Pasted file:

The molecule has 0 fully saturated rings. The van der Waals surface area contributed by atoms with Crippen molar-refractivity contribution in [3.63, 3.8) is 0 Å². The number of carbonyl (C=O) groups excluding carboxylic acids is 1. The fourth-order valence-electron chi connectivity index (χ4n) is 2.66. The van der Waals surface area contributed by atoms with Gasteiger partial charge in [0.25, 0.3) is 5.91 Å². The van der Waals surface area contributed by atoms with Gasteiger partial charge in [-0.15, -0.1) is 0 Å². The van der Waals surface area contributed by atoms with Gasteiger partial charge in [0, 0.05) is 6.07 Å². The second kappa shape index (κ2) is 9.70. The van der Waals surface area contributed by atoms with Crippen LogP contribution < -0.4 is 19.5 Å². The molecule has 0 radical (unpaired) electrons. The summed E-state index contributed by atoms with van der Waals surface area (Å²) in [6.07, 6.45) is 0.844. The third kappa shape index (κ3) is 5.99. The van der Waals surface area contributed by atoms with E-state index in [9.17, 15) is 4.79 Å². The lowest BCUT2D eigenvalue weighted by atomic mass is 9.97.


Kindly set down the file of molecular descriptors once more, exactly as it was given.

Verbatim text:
The molecule has 0 fully saturated rings. The van der Waals surface area contributed by atoms with Crippen molar-refractivity contribution in [3.63, 3.8) is 0 Å². The number of carbonyl (C=O) groups excluding carboxylic acids is 1. The fourth-order valence-electron chi connectivity index (χ4n) is 2.66. The van der Waals surface area contributed by atoms with Gasteiger partial charge in [0.25, 0.3) is 5.91 Å². The van der Waals surface area contributed by atoms with Gasteiger partial charge in [-0.15, -0.1) is 0 Å². The van der Waals surface area contributed by atoms with Gasteiger partial charge in [0, 0.05) is 6.07 Å². The second kappa shape index (κ2) is 9.70. The van der Waals surface area contributed by atoms with Crippen LogP contribution < -0.4 is 19.5 Å². The molecule has 0 radical (unpaired) electrons. The summed E-state index contributed by atoms with van der Waals surface area (Å²) in [6.07, 6.45) is 0.844. The third kappa shape index (κ3) is 5.99. The van der Waals surface area contributed by atoms with E-state index in [9.17, 15) is 4.79 Å². The lowest BCUT2D eigenvalue weighted by atomic mass is 9.97.